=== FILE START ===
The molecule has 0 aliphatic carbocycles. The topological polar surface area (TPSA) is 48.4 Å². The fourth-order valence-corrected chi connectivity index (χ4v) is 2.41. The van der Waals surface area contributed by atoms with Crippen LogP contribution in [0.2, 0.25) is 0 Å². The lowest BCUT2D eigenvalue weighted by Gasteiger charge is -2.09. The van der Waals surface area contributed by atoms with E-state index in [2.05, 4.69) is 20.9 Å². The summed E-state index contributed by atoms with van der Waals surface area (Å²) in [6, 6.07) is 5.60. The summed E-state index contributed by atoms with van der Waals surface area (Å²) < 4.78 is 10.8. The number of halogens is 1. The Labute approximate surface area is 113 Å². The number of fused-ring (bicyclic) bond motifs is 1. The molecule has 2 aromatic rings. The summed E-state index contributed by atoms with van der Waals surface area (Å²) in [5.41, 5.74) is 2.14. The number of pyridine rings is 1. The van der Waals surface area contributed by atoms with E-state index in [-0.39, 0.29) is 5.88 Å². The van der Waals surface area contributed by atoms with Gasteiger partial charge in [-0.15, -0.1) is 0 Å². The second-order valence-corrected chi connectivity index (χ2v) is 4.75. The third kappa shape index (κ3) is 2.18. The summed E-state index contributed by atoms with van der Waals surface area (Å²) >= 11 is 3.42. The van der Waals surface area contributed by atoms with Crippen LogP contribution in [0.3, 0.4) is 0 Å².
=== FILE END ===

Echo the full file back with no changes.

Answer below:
The molecule has 0 aliphatic carbocycles. The topological polar surface area (TPSA) is 48.4 Å². The fourth-order valence-corrected chi connectivity index (χ4v) is 2.41. The van der Waals surface area contributed by atoms with Crippen LogP contribution in [0.2, 0.25) is 0 Å². The lowest BCUT2D eigenvalue weighted by Gasteiger charge is -2.09. The van der Waals surface area contributed by atoms with E-state index in [2.05, 4.69) is 20.9 Å². The summed E-state index contributed by atoms with van der Waals surface area (Å²) in [6, 6.07) is 5.60. The summed E-state index contributed by atoms with van der Waals surface area (Å²) < 4.78 is 10.8. The number of halogens is 1. The Labute approximate surface area is 113 Å². The number of fused-ring (bicyclic) bond motifs is 1. The molecule has 2 aromatic rings. The summed E-state index contributed by atoms with van der Waals surface area (Å²) in [5.41, 5.74) is 2.14. The number of pyridine rings is 1. The van der Waals surface area contributed by atoms with E-state index in [-0.39, 0.29) is 5.88 Å². The van der Waals surface area contributed by atoms with Gasteiger partial charge in [-0.15, -0.1) is 0 Å². The second-order valence-corrected chi connectivity index (χ2v) is 4.75. The third kappa shape index (κ3) is 2.18. The summed E-state index contributed by atoms with van der Waals surface area (Å²) >= 11 is 3.42. The van der Waals surface area contributed by atoms with Crippen LogP contribution in [0.3, 0.4) is 0 Å².